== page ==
October 9, 2013

Cole says shutdown momentum could shift toward starting government

James Bright, Managing Editor,
The Express-Star


Despite pandering from both sides over raising the national debt ceiling and ongoing political discourse, Congressman Tom Cole (R - Chickasha) said a deal to reopen the government may be closer than many expect. 

"I met with the Speaker and the house whips Monday night, and it seems like we may have a short-term resolution that could bring some momentum," he said. 

Cole said he believes the American people want Congress to sit down and have a discussion on how not to incur future debt before raising the debt ceiling. 

"Obviously I don't think we should default, but I am not going to automatically vote to increase it (the debt ceiling)," Cole said. "I'd be happy to have a discussion about it. We are not trying to extort something out of the President."

Yesterday marked a week since the Federal Government was partially shutdown due to Congress' inability to agree on a budget. Although representatives in both chambers voted to pay government employees for their lost time who were furloughed during the shutdown, more workers found themselves with an abundance of free time this week. 

More than 7,000 Veteran's Benefits Affairs employees, who worked in the claims office were furloughed on Tuesday, including those officed in Muskogee, Okla. 

The VA released the following statement regarding the situation.  

"VA’s ability to make significant progress reducing the disability claims backlog is hampered without the increased productivity gained from overtime for claims processors – overtime that has helped VA significantly reduce the disability claims backlog by more than 190,000 claims over the last six months. Clear progress for Veterans and their families is at risk without immediate action by Congress to make fiscal year 2014 funding available by passing a clean continuing resolution to reopen the government."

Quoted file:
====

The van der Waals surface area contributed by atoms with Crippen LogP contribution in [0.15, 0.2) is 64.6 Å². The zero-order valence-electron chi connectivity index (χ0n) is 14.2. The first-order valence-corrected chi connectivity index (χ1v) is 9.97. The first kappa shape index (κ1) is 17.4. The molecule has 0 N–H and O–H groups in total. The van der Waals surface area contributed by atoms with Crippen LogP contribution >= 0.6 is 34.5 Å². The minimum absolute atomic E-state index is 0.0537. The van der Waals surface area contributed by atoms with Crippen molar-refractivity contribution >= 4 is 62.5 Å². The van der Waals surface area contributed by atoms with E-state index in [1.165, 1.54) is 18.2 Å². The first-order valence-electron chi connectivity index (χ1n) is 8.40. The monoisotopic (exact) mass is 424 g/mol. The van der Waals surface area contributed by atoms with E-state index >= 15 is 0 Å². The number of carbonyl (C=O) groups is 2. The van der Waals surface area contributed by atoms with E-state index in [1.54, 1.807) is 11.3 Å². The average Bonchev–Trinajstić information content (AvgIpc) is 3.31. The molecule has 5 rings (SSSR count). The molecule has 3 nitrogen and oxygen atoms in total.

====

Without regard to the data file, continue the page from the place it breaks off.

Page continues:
Public Affairs Officer for the Oklahoma City VA Tara Ricks said the new cuts will not affect veterans ability to receive medical treatment at VA hospitals. She said those programs and establishments are funded through the end of 2014 fiscal year. 

Payouts and monetary assistance for veterans may be in danger if the shutdown continues much longer, said Ricks. 

“Regarding benefits payments administered by the Veterans Benefits Administration: Claims processing and payments in the compensation, pension, education, and vocational rehabilitation programs are anticipated to continue through late October," she said. "However, in the event of a prolonged shutdown, claims processing and payments in these programs would be suspended as available funding is exhausted."

The House of Representatives passed legislation last week funding veteran's affairs, but Cole said the Senate has yet to take the bill to a vote. 

"I feel like they're holding on to it to keep pressure on us," he said. 

Regardless of the outcome, Cole said the "fast and loose" methodology those in Washington apply to dealing with national budgetary issues has to stop.